longer viewed as the only legitimate way to have children, he said the
institution is not going away.
"I don't think we're going to go back to a traditional pattern of all
couples wanting to be married and all families with children being headed by
married couples," Sabatelli said. "But that being said, it doesn't mean that
marriage isn't a stable institution in many respects."
Connecticut was among a cluster of Northeastern states, including
Massachusetts, New Hampshire, and New York, where the number of
married-with-children households increased during the 1990s, according to
census data analyzed by Brookings Institution demographer William H. Frey.
Many Western states had an even larger increase.
The 1950s aren't coming back, Frey said. "Women aren't going to stop going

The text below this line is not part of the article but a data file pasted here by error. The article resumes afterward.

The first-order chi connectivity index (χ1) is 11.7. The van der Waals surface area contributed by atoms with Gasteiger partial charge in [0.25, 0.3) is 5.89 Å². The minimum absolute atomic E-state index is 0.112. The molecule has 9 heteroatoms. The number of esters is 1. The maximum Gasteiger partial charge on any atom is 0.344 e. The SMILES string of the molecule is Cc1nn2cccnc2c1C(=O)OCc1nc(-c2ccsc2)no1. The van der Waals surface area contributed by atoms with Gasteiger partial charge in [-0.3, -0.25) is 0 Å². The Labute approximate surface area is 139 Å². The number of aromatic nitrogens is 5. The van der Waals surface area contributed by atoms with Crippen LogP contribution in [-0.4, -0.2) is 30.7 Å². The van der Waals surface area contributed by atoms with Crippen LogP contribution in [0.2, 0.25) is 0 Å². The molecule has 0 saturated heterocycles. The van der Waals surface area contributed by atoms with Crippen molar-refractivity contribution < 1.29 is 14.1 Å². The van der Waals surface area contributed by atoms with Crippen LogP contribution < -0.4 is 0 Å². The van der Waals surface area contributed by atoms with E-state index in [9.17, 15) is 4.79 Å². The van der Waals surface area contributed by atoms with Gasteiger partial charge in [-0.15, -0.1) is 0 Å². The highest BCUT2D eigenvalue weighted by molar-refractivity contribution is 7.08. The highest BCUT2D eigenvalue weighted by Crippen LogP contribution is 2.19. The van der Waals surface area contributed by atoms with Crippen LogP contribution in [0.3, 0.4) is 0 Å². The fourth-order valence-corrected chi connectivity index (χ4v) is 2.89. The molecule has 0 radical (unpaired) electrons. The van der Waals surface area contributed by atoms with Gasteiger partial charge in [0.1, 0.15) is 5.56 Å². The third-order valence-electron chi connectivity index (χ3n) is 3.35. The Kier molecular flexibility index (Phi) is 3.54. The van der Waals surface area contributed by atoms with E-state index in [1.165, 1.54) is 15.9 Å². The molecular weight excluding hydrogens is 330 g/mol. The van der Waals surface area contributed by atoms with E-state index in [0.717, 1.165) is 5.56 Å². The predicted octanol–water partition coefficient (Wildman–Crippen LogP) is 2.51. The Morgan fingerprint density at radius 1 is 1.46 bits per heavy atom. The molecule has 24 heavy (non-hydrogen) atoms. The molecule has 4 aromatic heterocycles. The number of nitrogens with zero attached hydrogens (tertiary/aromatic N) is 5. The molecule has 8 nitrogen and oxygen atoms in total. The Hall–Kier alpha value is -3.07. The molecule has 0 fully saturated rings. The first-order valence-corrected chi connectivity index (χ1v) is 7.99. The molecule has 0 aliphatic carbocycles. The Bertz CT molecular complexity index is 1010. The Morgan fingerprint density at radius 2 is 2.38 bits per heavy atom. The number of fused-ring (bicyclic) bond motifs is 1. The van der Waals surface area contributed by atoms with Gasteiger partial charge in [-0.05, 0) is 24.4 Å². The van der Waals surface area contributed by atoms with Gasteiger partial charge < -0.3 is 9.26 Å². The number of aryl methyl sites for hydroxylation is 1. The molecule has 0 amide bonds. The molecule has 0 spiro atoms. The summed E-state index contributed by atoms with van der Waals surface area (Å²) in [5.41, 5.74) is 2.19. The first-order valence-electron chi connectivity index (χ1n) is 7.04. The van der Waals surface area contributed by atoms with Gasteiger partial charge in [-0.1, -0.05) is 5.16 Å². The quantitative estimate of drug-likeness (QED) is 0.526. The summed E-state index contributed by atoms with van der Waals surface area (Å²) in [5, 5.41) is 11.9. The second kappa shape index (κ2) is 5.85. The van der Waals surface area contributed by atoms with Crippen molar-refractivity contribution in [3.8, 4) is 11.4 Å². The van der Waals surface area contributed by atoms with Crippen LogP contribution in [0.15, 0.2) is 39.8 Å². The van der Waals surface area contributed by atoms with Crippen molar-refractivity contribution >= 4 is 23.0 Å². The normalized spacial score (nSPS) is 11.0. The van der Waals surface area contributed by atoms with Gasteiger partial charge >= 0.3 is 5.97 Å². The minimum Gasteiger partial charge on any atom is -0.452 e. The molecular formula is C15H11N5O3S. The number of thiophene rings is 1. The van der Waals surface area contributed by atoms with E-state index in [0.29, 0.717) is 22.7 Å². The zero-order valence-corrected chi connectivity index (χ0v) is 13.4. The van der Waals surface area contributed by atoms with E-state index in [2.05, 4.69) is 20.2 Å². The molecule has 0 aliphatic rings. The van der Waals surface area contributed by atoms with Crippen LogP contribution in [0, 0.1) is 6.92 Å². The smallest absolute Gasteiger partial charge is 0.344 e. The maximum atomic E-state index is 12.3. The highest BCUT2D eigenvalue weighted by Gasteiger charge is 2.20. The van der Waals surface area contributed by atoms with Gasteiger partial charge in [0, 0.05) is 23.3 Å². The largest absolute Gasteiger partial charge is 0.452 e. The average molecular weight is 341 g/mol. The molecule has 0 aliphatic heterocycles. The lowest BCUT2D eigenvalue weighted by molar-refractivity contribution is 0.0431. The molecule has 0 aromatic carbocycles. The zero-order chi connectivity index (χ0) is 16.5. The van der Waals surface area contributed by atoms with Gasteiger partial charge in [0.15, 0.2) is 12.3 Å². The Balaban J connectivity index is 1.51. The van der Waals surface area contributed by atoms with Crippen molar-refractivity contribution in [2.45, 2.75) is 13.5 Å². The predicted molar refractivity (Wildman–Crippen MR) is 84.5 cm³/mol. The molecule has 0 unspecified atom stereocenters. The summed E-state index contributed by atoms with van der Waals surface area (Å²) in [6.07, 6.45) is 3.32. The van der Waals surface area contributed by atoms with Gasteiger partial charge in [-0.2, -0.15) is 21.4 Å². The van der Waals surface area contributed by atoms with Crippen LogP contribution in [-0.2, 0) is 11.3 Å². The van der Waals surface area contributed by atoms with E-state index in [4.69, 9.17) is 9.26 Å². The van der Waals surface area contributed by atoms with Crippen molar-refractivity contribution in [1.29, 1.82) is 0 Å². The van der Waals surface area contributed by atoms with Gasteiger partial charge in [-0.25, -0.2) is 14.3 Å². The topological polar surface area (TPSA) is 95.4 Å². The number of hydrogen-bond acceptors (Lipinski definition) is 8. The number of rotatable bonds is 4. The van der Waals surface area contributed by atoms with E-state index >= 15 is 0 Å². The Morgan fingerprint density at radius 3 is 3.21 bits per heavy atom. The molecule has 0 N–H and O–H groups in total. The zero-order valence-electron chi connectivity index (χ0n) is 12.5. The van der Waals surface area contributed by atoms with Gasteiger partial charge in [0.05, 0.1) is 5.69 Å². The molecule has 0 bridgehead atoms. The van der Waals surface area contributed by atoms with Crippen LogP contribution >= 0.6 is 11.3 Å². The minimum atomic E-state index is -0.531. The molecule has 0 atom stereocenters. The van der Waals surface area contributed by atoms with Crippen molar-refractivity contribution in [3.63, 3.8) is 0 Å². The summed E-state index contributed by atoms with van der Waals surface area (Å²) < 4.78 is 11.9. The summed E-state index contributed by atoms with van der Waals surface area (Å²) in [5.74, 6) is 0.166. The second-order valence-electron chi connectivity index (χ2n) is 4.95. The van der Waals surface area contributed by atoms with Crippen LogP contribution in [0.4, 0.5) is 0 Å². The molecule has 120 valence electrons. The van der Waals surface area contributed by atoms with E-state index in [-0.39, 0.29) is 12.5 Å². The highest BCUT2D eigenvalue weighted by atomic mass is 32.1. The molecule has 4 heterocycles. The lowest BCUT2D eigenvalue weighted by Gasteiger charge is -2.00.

to work, and staying home and having lots of kids," he said, but "the
decline of the `decline of the family' is over."
A host of demographic trends, many of them interlocked and several
particularly pronounced in Connecticut, are combining to produce that
result, experts say. They include:
A decline in teen births. Between 1996 and 2001, the rate of births to
Connecticut girls aged 15 to 17 dropped by 38 percent, according to Annie E.
Casey Foundation statistics. That compares to a 24-percent drop in teen
birth rates for the nation.
Lower divorce rates. Since they peaked in the early 1980s, rates of divorce
have been dropping, with some of the lowest divorce rates in the Northeast,
Foreign immigration. The rapid growth in the number of Asian and Hispanic
immigrants, groups that tend to be more likely to form married couple
families, are fueling the growth in such "traditional" family units, Frey
said. In Connecticut, the population of Hispanics and Asians each grew by 10
percent or more between 2000 and 2003, the Census Bureau said.
People waiting longer to marry. In 2003, a typical first-time bride was 27 -